Issuu on Google+

‘DREAM’ TEAM & The Gazette Area talent brings the Bard’s work to Bowie Playhouse stage. B-1 SERVING NORTHERN AND CENTRAL PRINCE GEORGE’S COUNTY COMMUNITIES DAILY UPDATES ONLINE Thursday, December 12, 2013 25 cents Disposable bag fee being shopped, again Let it snow! Bill mirrors 5-cent fee charged in Washington, D.C., Montgomery County n BY JAMIE ANFENSON-COMEAU STAFF WRITER Paper or Plastic? Either way, Prince George’s County shoppers may join their neighbors in Montgomery County and Washington, D.C., in paying for their disposable bags if a bill under consideration passes. The bill has failed to pass the past three years in a row, but supporters think the fourth time may be the charm. “We’ve built on support every year,” said County Councilwoman Council nixed plan over concerns about project size, city official says n BY CHASE COOK STAFF WRITER It took three years to put together, but only four votes to dismantle. Seat Pleasant’s $100 million City Center Project has been in the works for three years, but was terminated Nov. 25 after the City Council voted 4 to 1 to eliminate the project. The center was to be built on 15 acres of land and would have featured a 24-hour urgent care clinic, senior housing, a new city hall and energy-efficient architecture that would create at least as much energy as the complex consumes, said Seat Pleasant Mayor Eugene Grant. PHOTOS BY GREG DOHLER/ THE GAZETTE Parents hope to provide information, support ANFENSON-COMEAU STAFF WRITER When Beth McCracken-Harness’ son developed a chronic illness, she struggled to keep his education going for the year-and-a-half he missed school while undergoing a barrage of tests and treatments. McCracken-Harness’ son suffers from Postural Orthostatic Tachycardia Syndrome, or POTS, a disorder that reduces blood flow to parts of the body when the individual is sitting or standing. “It was really long, really hard and really very lonely,” said McCrackenHarness, who lives in Cheverly. See STUDENTS, Page A-8 See GAMING, Page A-8 Wise junior is poised for big indoor track and field season. A-11 Competition awarded gift cards to top designs by youths It is a dark night, and you’ve crashed your motorcycle in a forest filled with killer robots. You need to find a way out, but you are also a little hungry, so you go about collecting apples while avoiding the robots. Good luck. The scenario, fit for a horror film, was brewed up by a team of youths who competed in the Patriot Technology Center’s fifth annual Video Game Jam, a competition where youths work to make a video game in two hours. The games are judged based on completeness, entertainment and creativity. ON THE FAST TRACK BY CHASE COOK STAFF WRITER B-11 SPECIAL SECTION Calendar A-2 Classified B-9 Community News A-4 MY FAVORITE TEACHER Entertainment B-1 A-10 Sports A-11 Please RECYCLE MUNICIPAL SCENE Advertising Supplement The votes have been counted. Now meet the winners of The Gazette and Gazette-Star’s annual My Favorite Teacher contest today in section B. PROMOTIONAL SUPPLEMENT SPENSER LI/FOR THE GAZETTE Jahmari Samuel, 15, of Laurel puts finishing touches on the game he created with his team. His entry with teammates Nichelle French, 14, of Upper Marlboro and Amber Harris, 13, of Woodbridge, Va., won first place in the game design competition. Automotive Opinion See CENTER, Page A-8 n Now, she and Lisa Brooks-Wilkins of Capitol Heights, parent of a child with urea cycle disorder, a condition disrupting the body’s ability to process protein, want to help make the process smoother for other parents and guardians facing similar challenges. They have formed an advocacy group called Prince George’s Parents of Ill or Pregnant Students. “It’s an underdeveloped and underserved group. They’re generally not taking part in their local PTAs, because they’re usually caring for a sick child,” McCracken-Harness said. “I think it can be very helpful to have a community to support you.” McCracken-Harness said the group’s website,, has information and links for parents, and SPORTS “It is gone,” Grant said of the planned center. “This was our project. This was our vision.” The project termination cost Seat Pleasant taxpayers an estimated $200,000 in legal expenses during project planning and about $110,000 for the city’s groundbreaking ceremony, Grant said. He said the termination could put the city at risk for a lawsuit since the city did not operate in good faith with Vienna, Va.-based Kratos Infrastructure. Kratos was the company Seat Pleasant partnered with to develop the property, which would have been located at the John E. Feggans Center at 311 68th Place. The Feggans center was closed in 2009 for needed repairs and was scheduled to be demolished. The council members who voted Event takes video gaming to another level Mothers of chronically ill students form support group BY JAMIE See FEE, Page A-9 Seat Pleasant mayor decries canceled center Above, Zachary Saunders, 12, of Laurel joined other children sledding down the hill near Laurel Regional Hospital on Tuesday afternoon. Snowfall Monday delayed school openings, while additional snow Tuesday shuttered schools and many government offices in the region. At right, Ryan Nguyen, (left) 8, and Colby Brawner, 4, both of Laurel, sled down the hill. n Mary Lehman (Dist. 1) of Laurel, who has been an outspoken supporter of the bill. “There’s an awareness that didn’t exist four or five years ago. So I’m hopeful, and we’re going to keep at it.” The bill, PG402-14, would allow the Prince George’s County Council to impose a fee of up to five cents on retail disposable bags, paper or plastic, as part of retail sales. Similar fees are already in place in Montgomery County and Washington, D.C., which both charge a five cent per bag fee. “When it comes to addressing litter, we’re really being left behind, with Montgomery County and D.C. tak- Check out our Services Directory ADVERTISING INSIDE B SECTION 1906206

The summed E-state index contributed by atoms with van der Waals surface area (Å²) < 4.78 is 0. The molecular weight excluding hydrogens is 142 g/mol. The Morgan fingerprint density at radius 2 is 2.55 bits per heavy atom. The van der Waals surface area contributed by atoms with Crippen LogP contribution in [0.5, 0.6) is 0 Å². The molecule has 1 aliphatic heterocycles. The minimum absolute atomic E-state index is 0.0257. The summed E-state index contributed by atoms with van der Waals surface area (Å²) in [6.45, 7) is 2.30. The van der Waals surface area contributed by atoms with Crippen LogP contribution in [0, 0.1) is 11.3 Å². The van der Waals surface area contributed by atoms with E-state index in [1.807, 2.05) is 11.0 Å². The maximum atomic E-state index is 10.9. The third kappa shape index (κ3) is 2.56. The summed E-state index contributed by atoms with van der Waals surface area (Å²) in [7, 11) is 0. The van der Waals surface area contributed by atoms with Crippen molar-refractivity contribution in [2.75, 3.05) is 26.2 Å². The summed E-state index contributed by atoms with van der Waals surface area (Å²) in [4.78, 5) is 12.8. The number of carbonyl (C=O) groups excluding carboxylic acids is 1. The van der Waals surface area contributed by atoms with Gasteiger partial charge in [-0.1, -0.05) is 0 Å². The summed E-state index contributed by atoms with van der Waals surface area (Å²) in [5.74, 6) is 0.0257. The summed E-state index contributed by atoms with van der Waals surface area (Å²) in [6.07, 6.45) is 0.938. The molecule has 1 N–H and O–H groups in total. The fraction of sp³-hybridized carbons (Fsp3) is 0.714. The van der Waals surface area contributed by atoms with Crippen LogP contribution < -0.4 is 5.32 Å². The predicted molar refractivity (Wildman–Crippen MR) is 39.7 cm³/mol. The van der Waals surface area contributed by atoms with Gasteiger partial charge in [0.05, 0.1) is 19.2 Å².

Laurelgaz 121213

Related publications